At 10:50 PM 4/6/2008 -0500, Robert J. Guinness wrote:
>In reinstalling the head on my 1963 MGB engine I am using a new
>Payen Head gasket. When I torqued the #9 head bolt it broke at 40
>ft/lbs (I used new studs). I have 2 question:s 1. Can I reuse the
>new head gasket after it had been torqued to 40 ft/lbs? 2. The
>manual says the torque is 50 ft/lbs. Is that correct, or should it
>be lower? ....
1.) I will be bold enough to to say yes, you can R&R the head and
use the same gaket, as it was not pulled up to full torque and the
engine was run. The Payen head gaskets are very good quality and
should have no problem with this.
2.) 50 lb-ft torque is correct for the iron head. Some aluminum
haed manufactures specify 40. Head studs of original quality will
tolerate 50-60 with some safety margin. Any stud that breaks at 40
is definitely sub-standard. If you have just installed a complete
new set of studs, one breaking at 40 makes the entire set
suspect. If you have no way of testing every individual stud, I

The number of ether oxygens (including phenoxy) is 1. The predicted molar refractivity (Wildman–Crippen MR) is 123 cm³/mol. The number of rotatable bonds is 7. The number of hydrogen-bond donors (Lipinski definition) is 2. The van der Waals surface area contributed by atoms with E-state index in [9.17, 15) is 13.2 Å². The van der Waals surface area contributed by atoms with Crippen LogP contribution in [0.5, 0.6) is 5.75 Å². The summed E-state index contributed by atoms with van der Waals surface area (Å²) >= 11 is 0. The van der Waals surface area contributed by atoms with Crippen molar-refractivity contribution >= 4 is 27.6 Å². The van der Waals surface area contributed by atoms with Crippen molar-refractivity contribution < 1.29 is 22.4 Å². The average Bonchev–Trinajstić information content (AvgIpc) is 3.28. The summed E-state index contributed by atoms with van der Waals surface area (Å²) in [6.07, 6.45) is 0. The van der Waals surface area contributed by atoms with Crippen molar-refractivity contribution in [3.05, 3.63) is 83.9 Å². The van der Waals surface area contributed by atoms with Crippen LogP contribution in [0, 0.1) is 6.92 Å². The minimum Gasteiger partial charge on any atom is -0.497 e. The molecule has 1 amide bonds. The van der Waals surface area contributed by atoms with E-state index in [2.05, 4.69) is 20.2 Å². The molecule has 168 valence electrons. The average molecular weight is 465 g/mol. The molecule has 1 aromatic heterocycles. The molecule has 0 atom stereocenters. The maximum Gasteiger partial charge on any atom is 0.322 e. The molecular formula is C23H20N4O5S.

would be inclined to return the entire set to the supplier and demand
a refund, then buy the next set somewhere else.
3.) You didn't ask this, but there is no reason to buy special high
strength head studs for a street engine. It is important for
standard (normal strength) studs to be "strong enough" for the
application, as in similar quality and strength compared to the
original studs. Most people have no way of testing the individual
studs, so must rely on the suppliers to get it right. IMHO, any
supplier who would allow even one sub-standard stud into a customer's
hands is negligent. Customers should demand suitable quality control
on fasteners, and suppliers should be responsible enough to do
it. If you accept a broken fastener without returning the whole set,
the supplier has very little incentive to improve the situation.
1958 MGA with an attitude (and lots of original head studs)
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